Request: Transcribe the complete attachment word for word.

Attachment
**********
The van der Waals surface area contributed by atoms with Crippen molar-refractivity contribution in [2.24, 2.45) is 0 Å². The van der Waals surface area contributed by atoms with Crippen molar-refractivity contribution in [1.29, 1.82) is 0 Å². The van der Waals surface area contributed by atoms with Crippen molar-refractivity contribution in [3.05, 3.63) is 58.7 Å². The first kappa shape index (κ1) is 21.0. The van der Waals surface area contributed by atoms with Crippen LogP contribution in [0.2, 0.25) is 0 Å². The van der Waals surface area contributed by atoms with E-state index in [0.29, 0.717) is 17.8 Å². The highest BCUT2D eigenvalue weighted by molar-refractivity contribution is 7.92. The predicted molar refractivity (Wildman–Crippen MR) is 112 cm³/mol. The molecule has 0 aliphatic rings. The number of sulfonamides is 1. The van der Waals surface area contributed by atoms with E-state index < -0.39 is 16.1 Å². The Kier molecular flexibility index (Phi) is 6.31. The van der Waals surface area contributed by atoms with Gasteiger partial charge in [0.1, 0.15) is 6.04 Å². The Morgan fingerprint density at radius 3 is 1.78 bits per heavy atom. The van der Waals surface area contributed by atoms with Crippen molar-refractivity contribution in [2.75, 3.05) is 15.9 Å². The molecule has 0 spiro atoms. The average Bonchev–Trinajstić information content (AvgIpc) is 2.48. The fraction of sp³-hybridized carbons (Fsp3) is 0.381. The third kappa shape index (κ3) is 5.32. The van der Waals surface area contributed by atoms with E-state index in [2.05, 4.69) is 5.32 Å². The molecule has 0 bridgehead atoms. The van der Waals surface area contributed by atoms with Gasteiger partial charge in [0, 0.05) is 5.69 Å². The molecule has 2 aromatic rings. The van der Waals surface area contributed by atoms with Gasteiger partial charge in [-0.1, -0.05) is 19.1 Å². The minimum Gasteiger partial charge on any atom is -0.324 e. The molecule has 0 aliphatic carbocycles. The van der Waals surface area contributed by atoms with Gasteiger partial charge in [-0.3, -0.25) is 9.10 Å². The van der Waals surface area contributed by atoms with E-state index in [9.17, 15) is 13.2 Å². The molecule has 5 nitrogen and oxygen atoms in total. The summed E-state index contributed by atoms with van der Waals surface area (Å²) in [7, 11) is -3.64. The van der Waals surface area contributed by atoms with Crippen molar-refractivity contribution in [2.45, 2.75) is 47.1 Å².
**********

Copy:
The van der Waals surface area contributed by atoms with Crippen molar-refractivity contribution in [2.24, 2.45) is 0 Å². The van der Waals surface area contributed by atoms with Crippen molar-refractivity contribution in [1.29, 1.82) is 0 Å². The van der Waals surface area contributed by atoms with Crippen molar-refractivity contribution in [3.05, 3.63) is 58.7 Å². The first kappa shape index (κ1) is 21.0. The van der Waals surface area contributed by atoms with Crippen LogP contribution in [0.2, 0.25) is 0 Å². The van der Waals surface area contributed by atoms with E-state index in [0.29, 0.717) is 17.8 Å². The highest BCUT2D eigenvalue weighted by molar-refractivity contribution is 7.92. The predicted molar refractivity (Wildman–Crippen MR) is 112 cm³/mol. The molecule has 0 aliphatic rings. The number of sulfonamides is 1. The van der Waals surface area contributed by atoms with E-state index < -0.39 is 16.1 Å². The Kier molecular flexibility index (Phi) is 6.31. The van der Waals surface area contributed by atoms with Gasteiger partial charge in [0.1, 0.15) is 6.04 Å². The Morgan fingerprint density at radius 3 is 1.78 bits per heavy atom. The van der Waals surface area contributed by atoms with Crippen molar-refractivity contribution in [2.75, 3.05) is 15.9 Å². The molecule has 0 spiro atoms. The average Bonchev–Trinajstić information content (AvgIpc) is 2.48. The fraction of sp³-hybridized carbons (Fsp3) is 0.381. The third kappa shape index (κ3) is 5.32. The van der Waals surface area contributed by atoms with E-state index in [2.05, 4.69) is 5.32 Å². The molecule has 0 bridgehead atoms. The van der Waals surface area contributed by atoms with Gasteiger partial charge in [0, 0.05) is 5.69 Å². The molecule has 2 aromatic rings. The van der Waals surface area contributed by atoms with Gasteiger partial charge in [-0.1, -0.05) is 19.1 Å². The minimum Gasteiger partial charge on any atom is -0.324 e. The molecule has 0 aliphatic carbocycles. The van der Waals surface area contributed by atoms with Gasteiger partial charge in [-0.3, -0.25) is 9.10 Å². The van der Waals surface area contributed by atoms with E-state index in [9.17, 15) is 13.2 Å². The molecule has 5 nitrogen and oxygen atoms in total. The summed E-state index contributed by atoms with van der Waals surface area (Å²) in [7, 11) is -3.64. The van der Waals surface area contributed by atoms with Crippen molar-refractivity contribution in [2.45, 2.75) is 47.1 Å².